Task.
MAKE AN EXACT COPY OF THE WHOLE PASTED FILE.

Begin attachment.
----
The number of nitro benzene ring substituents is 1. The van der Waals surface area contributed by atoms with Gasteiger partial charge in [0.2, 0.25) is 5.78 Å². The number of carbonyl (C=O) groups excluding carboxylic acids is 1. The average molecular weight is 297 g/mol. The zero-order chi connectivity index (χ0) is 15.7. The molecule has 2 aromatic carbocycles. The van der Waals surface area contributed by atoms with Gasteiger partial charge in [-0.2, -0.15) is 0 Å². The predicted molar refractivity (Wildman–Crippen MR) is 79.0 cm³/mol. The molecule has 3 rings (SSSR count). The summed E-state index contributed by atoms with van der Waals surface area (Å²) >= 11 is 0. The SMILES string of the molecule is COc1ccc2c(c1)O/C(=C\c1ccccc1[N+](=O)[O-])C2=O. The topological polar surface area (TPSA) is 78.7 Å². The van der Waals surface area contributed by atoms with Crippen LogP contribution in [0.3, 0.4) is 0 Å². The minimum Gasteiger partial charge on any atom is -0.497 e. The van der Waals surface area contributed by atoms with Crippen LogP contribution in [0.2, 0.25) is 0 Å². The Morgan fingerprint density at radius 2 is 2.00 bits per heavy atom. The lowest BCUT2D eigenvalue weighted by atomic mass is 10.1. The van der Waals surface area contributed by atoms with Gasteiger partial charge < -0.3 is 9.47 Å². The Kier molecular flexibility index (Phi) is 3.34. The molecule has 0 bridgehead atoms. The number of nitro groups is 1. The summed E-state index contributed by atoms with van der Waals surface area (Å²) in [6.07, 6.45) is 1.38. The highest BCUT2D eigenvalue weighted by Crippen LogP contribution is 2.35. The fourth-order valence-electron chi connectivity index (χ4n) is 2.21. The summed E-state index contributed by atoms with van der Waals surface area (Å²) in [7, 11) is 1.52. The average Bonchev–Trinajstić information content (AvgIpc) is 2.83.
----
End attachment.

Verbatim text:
The number of nitro benzene ring substituents is 1. The van der Waals surface area contributed by atoms with Gasteiger partial charge in [0.2, 0.25) is 5.78 Å². The number of carbonyl (C=O) groups excluding carboxylic acids is 1. The average molecular weight is 297 g/mol. The zero-order chi connectivity index (χ0) is 15.7. The molecule has 2 aromatic carbocycles. The van der Waals surface area contributed by atoms with Gasteiger partial charge in [-0.2, -0.15) is 0 Å². The predicted molar refractivity (Wildman–Crippen MR) is 79.0 cm³/mol. The molecule has 3 rings (SSSR count). The summed E-state index contributed by atoms with van der Waals surface area (Å²) >= 11 is 0. The SMILES string of the molecule is COc1ccc2c(c1)O/C(=C\c1ccccc1[N+](=O)[O-])C2=O. The topological polar surface area (TPSA) is 78.7 Å². The van der Waals surface area contributed by atoms with Crippen LogP contribution in [0.3, 0.4) is 0 Å². The minimum Gasteiger partial charge on any atom is -0.497 e. The van der Waals surface area contributed by atoms with Crippen LogP contribution in [0.2, 0.25) is 0 Å². The Morgan fingerprint density at radius 2 is 2.00 bits per heavy atom. The lowest BCUT2D eigenvalue weighted by atomic mass is 10.1. The van der Waals surface area contributed by atoms with Gasteiger partial charge < -0.3 is 9.47 Å². The Kier molecular flexibility index (Phi) is 3.34. The molecule has 0 bridgehead atoms. The number of nitro groups is 1. The summed E-state index contributed by atoms with van der Waals surface area (Å²) in [6.07, 6.45) is 1.38. The highest BCUT2D eigenvalue weighted by Crippen LogP contribution is 2.35. The fourth-order valence-electron chi connectivity index (χ4n) is 2.21. The summed E-state index contributed by atoms with van der Waals surface area (Å²) in [7, 11) is 1.52. The average Bonchev–Trinajstić information content (AvgIpc) is 2.83.